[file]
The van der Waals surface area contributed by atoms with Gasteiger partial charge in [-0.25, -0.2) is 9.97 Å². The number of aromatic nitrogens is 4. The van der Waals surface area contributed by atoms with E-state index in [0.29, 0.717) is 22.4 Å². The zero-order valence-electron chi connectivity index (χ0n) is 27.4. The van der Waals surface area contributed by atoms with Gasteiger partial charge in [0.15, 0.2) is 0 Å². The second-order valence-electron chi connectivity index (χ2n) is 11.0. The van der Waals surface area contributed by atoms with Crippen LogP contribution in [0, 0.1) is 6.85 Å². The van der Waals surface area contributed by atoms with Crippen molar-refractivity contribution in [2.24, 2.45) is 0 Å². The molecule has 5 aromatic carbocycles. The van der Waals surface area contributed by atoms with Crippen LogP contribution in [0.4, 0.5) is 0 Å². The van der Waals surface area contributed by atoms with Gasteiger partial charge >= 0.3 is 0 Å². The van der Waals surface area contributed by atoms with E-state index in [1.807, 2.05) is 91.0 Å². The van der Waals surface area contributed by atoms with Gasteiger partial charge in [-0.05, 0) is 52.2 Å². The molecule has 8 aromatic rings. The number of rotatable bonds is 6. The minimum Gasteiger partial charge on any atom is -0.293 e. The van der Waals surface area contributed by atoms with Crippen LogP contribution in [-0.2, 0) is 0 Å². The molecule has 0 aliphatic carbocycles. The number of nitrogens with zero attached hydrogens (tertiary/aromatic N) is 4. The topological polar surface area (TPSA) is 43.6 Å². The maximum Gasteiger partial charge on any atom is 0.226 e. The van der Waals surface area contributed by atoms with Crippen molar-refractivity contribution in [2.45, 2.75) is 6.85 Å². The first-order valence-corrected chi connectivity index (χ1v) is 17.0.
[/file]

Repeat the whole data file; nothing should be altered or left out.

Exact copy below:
The van der Waals surface area contributed by atoms with Gasteiger partial charge in [-0.25, -0.2) is 9.97 Å². The number of aromatic nitrogens is 4. The van der Waals surface area contributed by atoms with E-state index in [0.29, 0.717) is 22.4 Å². The zero-order valence-electron chi connectivity index (χ0n) is 27.4. The van der Waals surface area contributed by atoms with Gasteiger partial charge in [0.15, 0.2) is 0 Å². The second-order valence-electron chi connectivity index (χ2n) is 11.0. The van der Waals surface area contributed by atoms with Crippen LogP contribution in [0, 0.1) is 6.85 Å². The van der Waals surface area contributed by atoms with Crippen molar-refractivity contribution in [2.24, 2.45) is 0 Å². The molecule has 5 aromatic carbocycles. The van der Waals surface area contributed by atoms with Crippen LogP contribution in [0.4, 0.5) is 0 Å². The van der Waals surface area contributed by atoms with Gasteiger partial charge >= 0.3 is 0 Å². The van der Waals surface area contributed by atoms with E-state index in [1.807, 2.05) is 91.0 Å². The van der Waals surface area contributed by atoms with Gasteiger partial charge in [-0.05, 0) is 52.2 Å². The molecule has 8 aromatic rings. The number of rotatable bonds is 6. The minimum Gasteiger partial charge on any atom is -0.293 e. The van der Waals surface area contributed by atoms with Crippen LogP contribution in [-0.2, 0) is 0 Å². The molecule has 0 aliphatic carbocycles. The number of nitrogens with zero attached hydrogens (tertiary/aromatic N) is 4. The topological polar surface area (TPSA) is 43.6 Å². The maximum Gasteiger partial charge on any atom is 0.226 e. The van der Waals surface area contributed by atoms with Crippen molar-refractivity contribution in [2.45, 2.75) is 6.85 Å². The first-order valence-corrected chi connectivity index (χ1v) is 17.0.